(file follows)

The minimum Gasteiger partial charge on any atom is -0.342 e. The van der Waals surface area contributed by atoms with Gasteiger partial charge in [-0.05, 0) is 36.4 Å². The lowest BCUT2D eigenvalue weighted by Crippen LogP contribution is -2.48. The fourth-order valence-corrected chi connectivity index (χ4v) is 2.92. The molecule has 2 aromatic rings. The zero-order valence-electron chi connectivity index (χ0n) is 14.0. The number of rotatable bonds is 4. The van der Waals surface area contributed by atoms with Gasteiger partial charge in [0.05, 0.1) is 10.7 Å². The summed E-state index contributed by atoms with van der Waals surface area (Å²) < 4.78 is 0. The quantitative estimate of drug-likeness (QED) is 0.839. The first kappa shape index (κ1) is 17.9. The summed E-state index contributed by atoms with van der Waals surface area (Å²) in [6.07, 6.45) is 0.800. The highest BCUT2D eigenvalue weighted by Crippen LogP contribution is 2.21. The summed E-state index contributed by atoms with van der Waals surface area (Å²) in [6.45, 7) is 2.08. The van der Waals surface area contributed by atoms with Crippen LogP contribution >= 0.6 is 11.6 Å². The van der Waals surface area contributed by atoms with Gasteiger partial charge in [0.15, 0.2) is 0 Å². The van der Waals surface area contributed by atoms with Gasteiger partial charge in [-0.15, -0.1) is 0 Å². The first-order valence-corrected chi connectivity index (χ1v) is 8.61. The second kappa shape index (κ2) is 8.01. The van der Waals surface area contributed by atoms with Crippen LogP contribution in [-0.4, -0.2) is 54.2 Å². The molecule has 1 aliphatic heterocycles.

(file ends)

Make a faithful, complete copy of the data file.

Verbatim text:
The minimum Gasteiger partial charge on any atom is -0.342 e. The van der Waals surface area contributed by atoms with Gasteiger partial charge in [-0.05, 0) is 36.4 Å². The lowest BCUT2D eigenvalue weighted by Crippen LogP contribution is -2.48. The fourth-order valence-corrected chi connectivity index (χ4v) is 2.92. The molecule has 2 aromatic rings. The zero-order valence-electron chi connectivity index (χ0n) is 14.0. The number of rotatable bonds is 4. The van der Waals surface area contributed by atoms with Gasteiger partial charge in [0.05, 0.1) is 10.7 Å². The summed E-state index contributed by atoms with van der Waals surface area (Å²) < 4.78 is 0. The quantitative estimate of drug-likeness (QED) is 0.839. The first kappa shape index (κ1) is 17.9. The summed E-state index contributed by atoms with van der Waals surface area (Å²) in [6.07, 6.45) is 0.800. The highest BCUT2D eigenvalue weighted by Crippen LogP contribution is 2.21. The summed E-state index contributed by atoms with van der Waals surface area (Å²) in [6.45, 7) is 2.08. The van der Waals surface area contributed by atoms with Crippen LogP contribution >= 0.6 is 11.6 Å². The van der Waals surface area contributed by atoms with Gasteiger partial charge in [0.15, 0.2) is 0 Å². The van der Waals surface area contributed by atoms with Gasteiger partial charge in [-0.15, -0.1) is 0 Å². The first-order valence-corrected chi connectivity index (χ1v) is 8.61. The second kappa shape index (κ2) is 8.01. The van der Waals surface area contributed by atoms with Crippen LogP contribution in [-0.4, -0.2) is 54.2 Å². The molecule has 1 aliphatic heterocycles.